Tuesday, April 7, 2009

A Full and Prosperous Life for Baby Boomers in 2009

I have a special treat for you today!

Lloyd Watts
, author of The Flow of Time and Money: How to Create a Full and Prosperous Life, is here with us to talk about how baby boomers can still lead a full and prosperous life in 2009! If you would like your questions answered on how you, too, can live a full and prosperous life in 2009, leave your comments below!

A Full and Prosperous Life for Baby Boomers in 2009
by Lloyd Watts, author of The Flow of Time and Money: How to Create a Full and Prosperous Life

When I wrote The Flow of Time and Money: How to create a full and prosperous life, I intended it to tackle the biggest problems that I saw in the people around me – that they were struggling with money, and chronically unfulfilled. I wanted the book to cover the timeless principles of how to become wealthy and fulfilled, independent of present economic conditions, and regardless of the reader’s age or stage of life. The Flow of Time and Money uses simple diagrams to explain the key ideas of how money and time work, and describes simply and clearly the four stages on the path to financial independence: Youth/Education, Capital Accumulation, Small Deals, and Big Deals.

Since Baby Boomers were born between 1944 and 1964, and it is 2009 now, that means Baby Boomers are currently between ages 45 and 65. So, Baby Boomers range at the oldest to those just embarking on retirement age (65) and at the youngest to those in the peak of their productive careers (45). Since I was born in October 1961, I am a Baby Boomer currently aged 47. The world in 2009 has been rocked by the global economic meltdown that began in September, 2008, and has triggered a major global recession. Many Baby Boomers have seen their retirement funds, 401(k)’s, and IRAs drop in value by 40% or more, and many Baby Boomers have been affected by corporate layoffs in late 2008 and early 2009.

The key messages in The Flow of Time and Money are:
1. Understand how Time and Money really work.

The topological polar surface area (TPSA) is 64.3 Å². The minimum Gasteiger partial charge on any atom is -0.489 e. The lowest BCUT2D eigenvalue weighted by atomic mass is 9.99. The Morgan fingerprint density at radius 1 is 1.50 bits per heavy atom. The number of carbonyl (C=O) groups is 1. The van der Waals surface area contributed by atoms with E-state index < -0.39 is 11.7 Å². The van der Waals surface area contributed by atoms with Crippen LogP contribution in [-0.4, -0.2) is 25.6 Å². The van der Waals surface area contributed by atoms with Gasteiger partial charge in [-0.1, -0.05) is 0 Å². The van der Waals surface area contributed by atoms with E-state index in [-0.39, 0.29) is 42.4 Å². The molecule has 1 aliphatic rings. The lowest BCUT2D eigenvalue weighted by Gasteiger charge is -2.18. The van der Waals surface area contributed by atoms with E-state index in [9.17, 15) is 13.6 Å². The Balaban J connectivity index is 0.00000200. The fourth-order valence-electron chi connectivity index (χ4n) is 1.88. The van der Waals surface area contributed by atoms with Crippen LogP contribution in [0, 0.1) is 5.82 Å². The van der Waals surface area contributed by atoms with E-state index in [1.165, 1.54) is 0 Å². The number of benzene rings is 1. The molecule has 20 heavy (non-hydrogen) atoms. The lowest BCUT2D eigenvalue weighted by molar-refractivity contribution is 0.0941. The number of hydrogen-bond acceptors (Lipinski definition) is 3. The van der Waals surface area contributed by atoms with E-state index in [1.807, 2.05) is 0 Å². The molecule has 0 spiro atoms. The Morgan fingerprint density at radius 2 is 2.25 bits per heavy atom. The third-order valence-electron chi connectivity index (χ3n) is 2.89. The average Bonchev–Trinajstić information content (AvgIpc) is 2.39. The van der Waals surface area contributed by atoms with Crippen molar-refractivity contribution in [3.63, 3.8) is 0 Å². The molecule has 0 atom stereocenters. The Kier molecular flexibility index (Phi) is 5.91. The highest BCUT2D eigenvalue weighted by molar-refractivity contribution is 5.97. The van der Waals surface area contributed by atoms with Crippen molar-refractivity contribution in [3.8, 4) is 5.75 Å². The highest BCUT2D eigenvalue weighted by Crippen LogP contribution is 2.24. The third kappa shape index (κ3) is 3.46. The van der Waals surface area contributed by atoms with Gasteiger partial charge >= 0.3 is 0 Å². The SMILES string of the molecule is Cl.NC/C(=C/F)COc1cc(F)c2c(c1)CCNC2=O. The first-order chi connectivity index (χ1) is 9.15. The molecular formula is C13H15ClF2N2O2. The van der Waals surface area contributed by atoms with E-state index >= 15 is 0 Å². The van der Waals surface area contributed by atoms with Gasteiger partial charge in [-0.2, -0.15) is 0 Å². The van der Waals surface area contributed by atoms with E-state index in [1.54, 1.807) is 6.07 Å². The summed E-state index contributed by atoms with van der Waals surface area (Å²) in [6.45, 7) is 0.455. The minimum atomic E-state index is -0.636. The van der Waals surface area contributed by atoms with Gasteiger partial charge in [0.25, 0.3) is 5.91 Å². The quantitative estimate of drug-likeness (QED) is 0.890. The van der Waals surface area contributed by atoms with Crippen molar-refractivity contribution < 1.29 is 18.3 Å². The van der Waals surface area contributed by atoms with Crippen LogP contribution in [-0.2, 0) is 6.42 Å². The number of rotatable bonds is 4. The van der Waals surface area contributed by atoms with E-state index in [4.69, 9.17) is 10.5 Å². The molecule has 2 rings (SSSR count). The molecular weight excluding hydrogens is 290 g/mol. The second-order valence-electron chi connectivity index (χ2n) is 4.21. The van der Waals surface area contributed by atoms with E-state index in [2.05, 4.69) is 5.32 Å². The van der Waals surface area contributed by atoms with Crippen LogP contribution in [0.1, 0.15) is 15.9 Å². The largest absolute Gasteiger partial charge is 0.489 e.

2. Live within your means and invest your time and money into Life Assets and Material Assets that grow and create real value.
3. Use these principles to create wealth and fulfillment for yourself and your family, so that you can improve your own quality of life, and make a positive difference in the lives of others.

For many Boomers prior to September 2008, the teachings of The Flow of Time and Money may have seemed like things they thought they already knew. In the dot-com boom of the 1990’s and the real-estate boom of the 2000’s, the prudent and time-tested principles of The Flow of Time and Money may have seemed quaint and overly conservative. In fact, these principles are the way to thrive and grow safely in good times, and to survive and even prosper in downturns.

There are two forces acting on Baby Boomers in 2009 that will cause them to have to act as though their financial lives have just begun.

The first force was the sudden impact of the global recession in mid-2008. The average Boomer in 2009 is 55 years old. A year ago, this mythical average Boomer may have been satisfied that his or her retirement saving was on track, and with the booming stock and real estate markets up to mid-2008, it looked like the markets would provide nicely for retirement. In 2009, that has all changed. Retirement accounts are down dramatically, and many Boomers have lost their jobs. There is real change here, and the effect on many Boomers is to set them back in their financial lives, perhaps 20 years.